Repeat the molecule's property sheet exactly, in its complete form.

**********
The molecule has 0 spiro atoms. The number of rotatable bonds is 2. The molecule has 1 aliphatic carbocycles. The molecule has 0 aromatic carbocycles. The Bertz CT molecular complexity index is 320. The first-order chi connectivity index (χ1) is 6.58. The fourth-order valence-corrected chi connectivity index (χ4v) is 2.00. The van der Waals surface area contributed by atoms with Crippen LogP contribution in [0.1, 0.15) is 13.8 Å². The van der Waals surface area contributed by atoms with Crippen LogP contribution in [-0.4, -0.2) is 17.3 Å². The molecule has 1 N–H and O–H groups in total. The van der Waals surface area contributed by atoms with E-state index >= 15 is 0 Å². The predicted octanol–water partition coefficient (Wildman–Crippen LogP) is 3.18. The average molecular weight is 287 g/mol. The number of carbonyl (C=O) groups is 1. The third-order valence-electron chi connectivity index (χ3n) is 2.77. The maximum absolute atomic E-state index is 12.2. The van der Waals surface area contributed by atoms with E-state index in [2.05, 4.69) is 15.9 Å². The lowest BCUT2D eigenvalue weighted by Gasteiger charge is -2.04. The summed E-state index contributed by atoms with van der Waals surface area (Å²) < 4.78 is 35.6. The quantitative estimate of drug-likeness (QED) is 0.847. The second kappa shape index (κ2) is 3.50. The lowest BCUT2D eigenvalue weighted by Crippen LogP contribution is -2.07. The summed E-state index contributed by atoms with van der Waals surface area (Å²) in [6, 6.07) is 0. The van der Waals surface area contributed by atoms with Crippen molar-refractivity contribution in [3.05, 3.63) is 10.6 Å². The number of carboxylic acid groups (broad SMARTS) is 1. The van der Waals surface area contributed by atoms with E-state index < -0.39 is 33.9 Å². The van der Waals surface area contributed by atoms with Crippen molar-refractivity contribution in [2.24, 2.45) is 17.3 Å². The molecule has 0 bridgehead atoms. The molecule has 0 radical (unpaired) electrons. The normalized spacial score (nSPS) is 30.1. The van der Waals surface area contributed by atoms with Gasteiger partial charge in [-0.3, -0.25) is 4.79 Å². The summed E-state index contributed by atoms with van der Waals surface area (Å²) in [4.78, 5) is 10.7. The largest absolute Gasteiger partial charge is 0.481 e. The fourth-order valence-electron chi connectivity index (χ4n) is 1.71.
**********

The molecule has 0 spiro atoms. The number of rotatable bonds is 2. The molecule has 1 aliphatic carbocycles. The molecule has 0 aromatic carbocycles. The Bertz CT molecular complexity index is 320. The first-order chi connectivity index (χ1) is 6.58. The fourth-order valence-corrected chi connectivity index (χ4v) is 2.00. The van der Waals surface area contributed by atoms with Crippen LogP contribution in [0.1, 0.15) is 13.8 Å². The van der Waals surface area contributed by atoms with Crippen LogP contribution in [-0.4, -0.2) is 17.3 Å². The molecule has 1 N–H and O–H groups in total. The van der Waals surface area contributed by atoms with E-state index >= 15 is 0 Å². The predicted octanol–water partition coefficient (Wildman–Crippen LogP) is 3.18. The average molecular weight is 287 g/mol. The number of carbonyl (C=O) groups is 1. The third-order valence-electron chi connectivity index (χ3n) is 2.77. The maximum absolute atomic E-state index is 12.2. The van der Waals surface area contributed by atoms with E-state index in [2.05, 4.69) is 15.9 Å². The lowest BCUT2D eigenvalue weighted by Gasteiger charge is -2.04. The summed E-state index contributed by atoms with van der Waals surface area (Å²) < 4.78 is 35.6. The quantitative estimate of drug-likeness (QED) is 0.847. The second kappa shape index (κ2) is 3.50. The lowest BCUT2D eigenvalue weighted by Crippen LogP contribution is -2.07. The summed E-state index contributed by atoms with van der Waals surface area (Å²) in [6, 6.07) is 0. The van der Waals surface area contributed by atoms with Crippen molar-refractivity contribution in [3.05, 3.63) is 10.6 Å². The number of carboxylic acid groups (broad SMARTS) is 1. The van der Waals surface area contributed by atoms with E-state index < -0.39 is 33.9 Å². The van der Waals surface area contributed by atoms with Crippen molar-refractivity contribution in [2.24, 2.45) is 17.3 Å². The molecule has 0 bridgehead atoms. The molecule has 0 radical (unpaired) electrons. The normalized spacial score (nSPS) is 30.1. The van der Waals surface area contributed by atoms with Gasteiger partial charge in [-0.3, -0.25) is 4.79 Å². The summed E-state index contributed by atoms with van der Waals surface area (Å²) in [4.78, 5) is 10.7. The largest absolute Gasteiger partial charge is 0.481 e. The fourth-order valence-electron chi connectivity index (χ4n) is 1.71.